“Clearly, the intention of the defendants is to run the Hmong people out of the community. It seems to be a concerted effort to get rid of all these newcomers,” Miller said in an interview.
Siskiyou County’s population is 87 percent white, according to the U.S. Census.
Shortly after enactment of the new ordinances, the plaintiffs say, Lopey and other law enforcement agencies started showing up at their land in unmarked cars and without warrants, policing Hmong subdivisions and disproportionately issuing citations.
“Notices of nuisance violations have been issued overwhelmingly to Hmong property owners as opposed to white property owners, and abatement proceedings have reflected a similar disproportion of Hmong property owners prosecuted under the 2016 ordinance,” the complaint states.
Large numbers of Hmong residents registered to vote in Siskiyou County in the lead-up to the June 7 primary election. An estimated 1,800 new registrants came from unincorporated areas, and Siskiyou County Clerk Colleen Setzer alerted Lopey and the district attorney of the number of registrations.
County officials rejected many of the Hmong voter registrations because their addresses were assessor’s parcel numbers — though Siskiyou County had not assigned many of them an address yet.
Setzer, a defendant, and Siskiyou County suspected voter fraud and sent the plaintiffs and other Hmong residents letters stating: “The voter registration card you recently sent to this office does not contain all of the information required by law.”
Then the plaintiffs received letters from the Secretary of State’s Office, confirming that an investigation of voter fraud in Siskiyou County was under way.
The new voter registrations stirred Sheriff Lopey to call a news conference just four days before the primary, where he applauded the state for opening an investigation.
Lopey warned residents of potential voter fraud in rural Siskiyou County and said that citations were being handed out.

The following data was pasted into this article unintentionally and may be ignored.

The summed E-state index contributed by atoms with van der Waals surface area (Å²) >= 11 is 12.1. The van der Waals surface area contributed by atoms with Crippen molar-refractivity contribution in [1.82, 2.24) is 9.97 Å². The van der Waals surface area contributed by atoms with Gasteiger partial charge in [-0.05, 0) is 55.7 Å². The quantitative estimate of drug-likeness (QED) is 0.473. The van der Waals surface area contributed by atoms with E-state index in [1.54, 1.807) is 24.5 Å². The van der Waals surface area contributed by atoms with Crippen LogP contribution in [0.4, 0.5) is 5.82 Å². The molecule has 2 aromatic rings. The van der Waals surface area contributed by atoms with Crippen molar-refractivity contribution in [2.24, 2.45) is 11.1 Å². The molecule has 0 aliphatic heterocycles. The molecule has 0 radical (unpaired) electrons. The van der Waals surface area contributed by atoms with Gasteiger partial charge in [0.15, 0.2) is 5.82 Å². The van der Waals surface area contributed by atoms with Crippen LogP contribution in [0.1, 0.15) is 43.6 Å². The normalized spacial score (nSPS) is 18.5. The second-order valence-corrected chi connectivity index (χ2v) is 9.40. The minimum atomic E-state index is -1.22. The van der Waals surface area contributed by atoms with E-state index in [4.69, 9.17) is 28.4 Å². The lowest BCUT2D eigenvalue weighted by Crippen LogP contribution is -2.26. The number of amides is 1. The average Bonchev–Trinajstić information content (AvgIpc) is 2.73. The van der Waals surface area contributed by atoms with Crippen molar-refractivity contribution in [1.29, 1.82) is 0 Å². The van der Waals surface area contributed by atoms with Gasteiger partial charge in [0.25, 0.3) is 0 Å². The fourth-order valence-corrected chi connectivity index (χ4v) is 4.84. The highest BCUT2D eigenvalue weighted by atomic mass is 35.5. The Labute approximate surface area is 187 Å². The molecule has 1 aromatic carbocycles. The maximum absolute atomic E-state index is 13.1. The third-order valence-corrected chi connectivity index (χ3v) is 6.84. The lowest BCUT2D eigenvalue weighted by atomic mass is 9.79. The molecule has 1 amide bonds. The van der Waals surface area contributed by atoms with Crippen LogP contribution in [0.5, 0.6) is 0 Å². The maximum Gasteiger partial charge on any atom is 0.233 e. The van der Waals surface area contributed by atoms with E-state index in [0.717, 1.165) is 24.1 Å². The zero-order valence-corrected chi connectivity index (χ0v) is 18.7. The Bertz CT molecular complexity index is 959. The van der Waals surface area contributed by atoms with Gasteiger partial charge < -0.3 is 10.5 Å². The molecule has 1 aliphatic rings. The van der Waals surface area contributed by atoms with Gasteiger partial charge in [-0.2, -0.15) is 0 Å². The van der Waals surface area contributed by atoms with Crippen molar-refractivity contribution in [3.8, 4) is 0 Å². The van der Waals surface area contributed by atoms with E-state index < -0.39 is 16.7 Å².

“While assisting the state investigators, which entailed security and investigative assistance, some county ordinance violations were observed and some persons were cited for those misdemeanor violations,” Lopey said in a statement on June 3.
Miller said the timing of the sheriff’s statement and news conference was meant to scare Hmong residents away from the polls. She said county officials have no business investigating voter fraud in the first place.
“The press conference was done to intimidate and suppress voter turnout,” Miller said. “It’s my understanding that voter fraud investigations are conducted by the secretary of state, not the local sheriff and county clerk.”
Miller says Lopey’s news conference worked, as about 50 Hmong voters stayed home due to threats of retaliation.
The controversy attracted the attention of the American Civil Liberty Union of California, which received formal complaints about Lopey. The ACLU organized 40 Siskiyou residents, some Hmong, to monitor the June primary.
Lori Shellenberger, director of the ACLU of California’s voting rights program, called Lopey’s press conference “suspect.”
“If there’s a suspicion of voter fraud, that gets referred to the secretary of state’s office and it’s for them to investigate. The sheriff is not in charge of policing our voters,” Shellenberger said.